Noshin’: Meet the Authors of “Jewish Cooking Boot Camp”

Jewish Cooking Boot CampIf you’ve ever thought, “Oh God, how am I going to do this?” about entertaining for the holidays — any holiday at all — there’s a new cookbook you might be interested in: Jewish Cooking Boot Camp: The Modern Girl’s Guide to Cooking Like a Jewish Grandmother.

Before writing the book, co-author Andrea Marks Carneiro thought that very same thing to herself. And then, it turns out, her friends were overwhelmed by the prospect of hosting important functions and thinking the same thing too. Soon they were asking Andrea’s mom (and the book’s other co-author) Roz to put them through “cooking camp.” And then it dawned on Andrea: write a book so others can learn the same things we’re trying to learn.

“[My friends] are bright girls, but this is one of the only things that they had no clue about. There have to be so many people out there who feel the same way. I wanted to make a book that would make them want to pick up the book and try it — not be intimidated by the kitchen,” Andrea told me.

Andrea is a writer by trade, and her mother did all the cooking growing up, and so they paired their talents. Andrea ransacked her mother’s recipe collection and Roz dug out all her old holiday menus, which formed the basis for each chapter, arranged by holiday, from appetizer to dessert. Andrea was also able to call on many of the contacts she’s made in her career to fill in the blanks where they didn’t have the specific expertise — like with the wine pairings, for example.

The book isn’t heavily religious; “we wanted it to be more about the holidays and cooking and traditions,” explained Andrea. Roz cooks for all the holidays anyway, so that part wasn’t hard to pull off; the trouble was getting unwritten recipes written — and written accurately. “I cooked similarly to my mother – without recipes – so it took 5 or 6 tries to get the recipes documented properly,” Roz added.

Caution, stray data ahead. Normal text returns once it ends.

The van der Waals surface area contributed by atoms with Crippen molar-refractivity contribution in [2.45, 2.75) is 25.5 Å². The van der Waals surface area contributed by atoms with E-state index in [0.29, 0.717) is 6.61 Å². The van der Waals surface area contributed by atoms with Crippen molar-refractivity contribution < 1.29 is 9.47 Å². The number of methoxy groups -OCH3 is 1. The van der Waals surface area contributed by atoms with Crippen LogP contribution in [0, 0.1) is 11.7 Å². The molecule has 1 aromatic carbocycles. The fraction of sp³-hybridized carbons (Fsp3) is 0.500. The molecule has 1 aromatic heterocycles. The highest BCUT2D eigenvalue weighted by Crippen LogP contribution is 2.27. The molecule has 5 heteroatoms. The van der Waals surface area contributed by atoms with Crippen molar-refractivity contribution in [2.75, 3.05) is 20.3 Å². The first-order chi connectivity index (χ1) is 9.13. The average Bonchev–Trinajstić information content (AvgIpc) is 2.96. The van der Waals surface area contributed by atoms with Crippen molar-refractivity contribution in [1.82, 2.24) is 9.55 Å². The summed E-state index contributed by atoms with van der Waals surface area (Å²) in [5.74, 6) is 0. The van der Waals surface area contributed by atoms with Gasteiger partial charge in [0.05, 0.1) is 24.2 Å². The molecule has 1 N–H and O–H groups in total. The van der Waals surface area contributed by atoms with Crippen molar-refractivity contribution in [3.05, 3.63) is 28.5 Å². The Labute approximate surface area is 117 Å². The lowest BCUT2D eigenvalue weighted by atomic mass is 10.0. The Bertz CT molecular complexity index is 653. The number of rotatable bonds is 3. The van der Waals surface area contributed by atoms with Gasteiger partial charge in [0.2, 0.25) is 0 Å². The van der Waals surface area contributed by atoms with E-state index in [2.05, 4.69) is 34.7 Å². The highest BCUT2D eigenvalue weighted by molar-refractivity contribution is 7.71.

As a word of caution: if you’re looking for a cookbook to be your go-to for the holidays, AND you consider yourself a foodie (or have even spent more than a small amount of time in the kitchen), this is probably not the right cookbook for you. It’s a little arrogant in some of it’s claims (“Once and For All” sections — let’s be honest: it wouldn’t be Jewish if there wasn’t a debate surrounding it), only represents Eastern-European Jewish Grandmothers’ cooking (Sephardic grandmothers need not apply), and many of the recipes are exceedingly basic — or not even particularly Jewish at all (I’m pretty sure they didn’t have Jell-O in the “old country”).

That said, what does the book do? Exactly what it sets out to do: it is a primer for anyone who has little to no experience in the kitchen or entertaining for a group. It’s light-hearted with some solid, easy menu items. “We wanted to make it low-key, fun, non-judgmental and non-intimidating,” stated Roz. Take note: the book also doesn’t purport to be kosher (in fact, there is a crabmeat appetizer calling for actual crabmeat — as part of the Yom Kippur menu) — potentially a relief for some of you looking for one less obstacle to get between you and a Rosh Hashanah meal for 12. In fact, I just may give it to my future sister-in-law for Hanukkah next month.

These Matzo Mavens from Miami will be making two appearances at the 2009 Twin Cities Jewish Book Fair:

Roz Marks and Andrea Marks Carneiro
Jewish Cooking Boot Camp: The Modern Girl’s Guide to Cooking Like a Jewish Grandmother

Sunday, November 8
11:30am at Sabes JCC, Minneapolis
3:00pm at St. Paul JCC
Tickets: $6 members/$9 non-members

For more info on the events or to order tickets, see the Twin Cities Jewish Book Fair’s web site. All events are open to the public, but a photo ID is required to enter the St. Paul JCC and Sabes JCC.

(FYI: TC Jewfolk now has an Associates account which gives us 4-10%  of a sale if you purchase Jewish Cooking Boot Camp by clicking on the links in this article. We appreciate your support.)